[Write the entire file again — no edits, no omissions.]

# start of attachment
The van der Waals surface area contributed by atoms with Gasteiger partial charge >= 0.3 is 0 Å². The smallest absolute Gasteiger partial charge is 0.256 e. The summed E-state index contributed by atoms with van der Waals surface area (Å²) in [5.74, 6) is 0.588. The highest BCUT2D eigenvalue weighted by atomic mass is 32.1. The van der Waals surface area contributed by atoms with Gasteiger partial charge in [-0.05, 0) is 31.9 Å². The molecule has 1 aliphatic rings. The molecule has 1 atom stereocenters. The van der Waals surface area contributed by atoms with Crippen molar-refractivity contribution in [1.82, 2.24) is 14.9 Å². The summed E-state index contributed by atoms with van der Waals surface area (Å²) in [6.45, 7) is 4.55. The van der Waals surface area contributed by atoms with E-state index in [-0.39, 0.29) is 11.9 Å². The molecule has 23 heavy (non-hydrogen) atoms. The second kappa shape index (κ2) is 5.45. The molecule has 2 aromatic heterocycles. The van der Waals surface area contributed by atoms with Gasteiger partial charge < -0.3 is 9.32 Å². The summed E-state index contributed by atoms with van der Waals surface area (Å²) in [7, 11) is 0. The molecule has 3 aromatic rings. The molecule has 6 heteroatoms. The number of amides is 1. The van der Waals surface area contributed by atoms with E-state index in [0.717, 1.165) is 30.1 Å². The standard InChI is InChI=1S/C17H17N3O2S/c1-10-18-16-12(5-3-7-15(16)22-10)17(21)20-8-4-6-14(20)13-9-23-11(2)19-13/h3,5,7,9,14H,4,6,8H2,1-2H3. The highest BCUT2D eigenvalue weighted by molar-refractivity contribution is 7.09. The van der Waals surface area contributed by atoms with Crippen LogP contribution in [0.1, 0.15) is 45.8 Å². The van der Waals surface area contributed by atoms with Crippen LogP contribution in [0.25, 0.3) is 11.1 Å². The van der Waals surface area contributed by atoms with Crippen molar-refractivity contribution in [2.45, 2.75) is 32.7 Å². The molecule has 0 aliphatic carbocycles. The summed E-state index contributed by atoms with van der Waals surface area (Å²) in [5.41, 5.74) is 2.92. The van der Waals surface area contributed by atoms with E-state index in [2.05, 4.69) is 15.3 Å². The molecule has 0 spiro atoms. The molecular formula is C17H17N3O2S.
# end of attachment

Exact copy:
The van der Waals surface area contributed by atoms with Gasteiger partial charge >= 0.3 is 0 Å². The smallest absolute Gasteiger partial charge is 0.256 e. The summed E-state index contributed by atoms with van der Waals surface area (Å²) in [5.74, 6) is 0.588. The highest BCUT2D eigenvalue weighted by atomic mass is 32.1. The van der Waals surface area contributed by atoms with Gasteiger partial charge in [-0.05, 0) is 31.9 Å². The molecule has 1 aliphatic rings. The molecule has 1 atom stereocenters. The van der Waals surface area contributed by atoms with Crippen molar-refractivity contribution in [1.82, 2.24) is 14.9 Å². The summed E-state index contributed by atoms with van der Waals surface area (Å²) in [6.45, 7) is 4.55. The van der Waals surface area contributed by atoms with E-state index in [-0.39, 0.29) is 11.9 Å². The molecule has 23 heavy (non-hydrogen) atoms. The second kappa shape index (κ2) is 5.45. The molecule has 2 aromatic heterocycles. The van der Waals surface area contributed by atoms with Gasteiger partial charge < -0.3 is 9.32 Å². The summed E-state index contributed by atoms with van der Waals surface area (Å²) in [7, 11) is 0. The molecule has 3 aromatic rings. The molecule has 6 heteroatoms. The number of amides is 1. The van der Waals surface area contributed by atoms with E-state index in [0.717, 1.165) is 30.1 Å². The standard InChI is InChI=1S/C17H17N3O2S/c1-10-18-16-12(5-3-7-15(16)22-10)17(21)20-8-4-6-14(20)13-9-23-11(2)19-13/h3,5,7,9,14H,4,6,8H2,1-2H3. The highest BCUT2D eigenvalue weighted by molar-refractivity contribution is 7.09. The van der Waals surface area contributed by atoms with Crippen LogP contribution in [0.1, 0.15) is 45.8 Å². The van der Waals surface area contributed by atoms with Crippen LogP contribution in [0.25, 0.3) is 11.1 Å². The van der Waals surface area contributed by atoms with Crippen molar-refractivity contribution in [2.45, 2.75) is 32.7 Å². The molecule has 0 aliphatic carbocycles. The summed E-state index contributed by atoms with van der Waals surface area (Å²) in [5.41, 5.74) is 2.92. The van der Waals surface area contributed by atoms with E-state index in [2.05, 4.69) is 15.3 Å². The molecule has 0 spiro atoms. The molecular formula is C17H17N3O2S.